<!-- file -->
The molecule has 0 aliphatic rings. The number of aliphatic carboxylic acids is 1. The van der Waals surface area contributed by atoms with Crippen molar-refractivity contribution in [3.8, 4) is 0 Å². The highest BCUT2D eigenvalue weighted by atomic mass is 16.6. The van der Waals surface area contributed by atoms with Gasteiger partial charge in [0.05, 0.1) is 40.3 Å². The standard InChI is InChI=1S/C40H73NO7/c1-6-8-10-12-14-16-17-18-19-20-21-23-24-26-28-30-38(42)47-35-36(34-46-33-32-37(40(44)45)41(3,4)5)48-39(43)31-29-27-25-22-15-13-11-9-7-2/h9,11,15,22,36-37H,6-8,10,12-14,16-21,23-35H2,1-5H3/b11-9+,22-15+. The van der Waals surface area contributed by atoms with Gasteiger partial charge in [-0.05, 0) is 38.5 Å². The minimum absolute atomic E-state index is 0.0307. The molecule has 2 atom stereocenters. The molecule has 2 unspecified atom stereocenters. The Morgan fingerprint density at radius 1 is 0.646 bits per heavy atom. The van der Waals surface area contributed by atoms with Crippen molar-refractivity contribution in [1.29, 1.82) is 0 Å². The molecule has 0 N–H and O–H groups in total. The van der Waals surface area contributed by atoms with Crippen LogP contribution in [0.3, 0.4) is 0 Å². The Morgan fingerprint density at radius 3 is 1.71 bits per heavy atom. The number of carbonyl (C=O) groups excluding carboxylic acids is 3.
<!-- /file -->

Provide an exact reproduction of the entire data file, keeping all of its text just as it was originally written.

The molecule has 0 aliphatic rings. The number of aliphatic carboxylic acids is 1. The van der Waals surface area contributed by atoms with Crippen molar-refractivity contribution in [3.8, 4) is 0 Å². The highest BCUT2D eigenvalue weighted by atomic mass is 16.6. The van der Waals surface area contributed by atoms with Gasteiger partial charge in [0.05, 0.1) is 40.3 Å². The standard InChI is InChI=1S/C40H73NO7/c1-6-8-10-12-14-16-17-18-19-20-21-23-24-26-28-30-38(42)47-35-36(34-46-33-32-37(40(44)45)41(3,4)5)48-39(43)31-29-27-25-22-15-13-11-9-7-2/h9,11,15,22,36-37H,6-8,10,12-14,16-21,23-35H2,1-5H3/b11-9+,22-15+. The van der Waals surface area contributed by atoms with Gasteiger partial charge in [-0.05, 0) is 38.5 Å². The minimum absolute atomic E-state index is 0.0307. The molecule has 2 atom stereocenters. The molecule has 2 unspecified atom stereocenters. The Morgan fingerprint density at radius 1 is 0.646 bits per heavy atom. The van der Waals surface area contributed by atoms with Crippen molar-refractivity contribution in [1.29, 1.82) is 0 Å². The molecule has 0 N–H and O–H groups in total. The van der Waals surface area contributed by atoms with Crippen LogP contribution in [0.3, 0.4) is 0 Å². The Morgan fingerprint density at radius 3 is 1.71 bits per heavy atom. The number of carbonyl (C=O) groups excluding carboxylic acids is 3.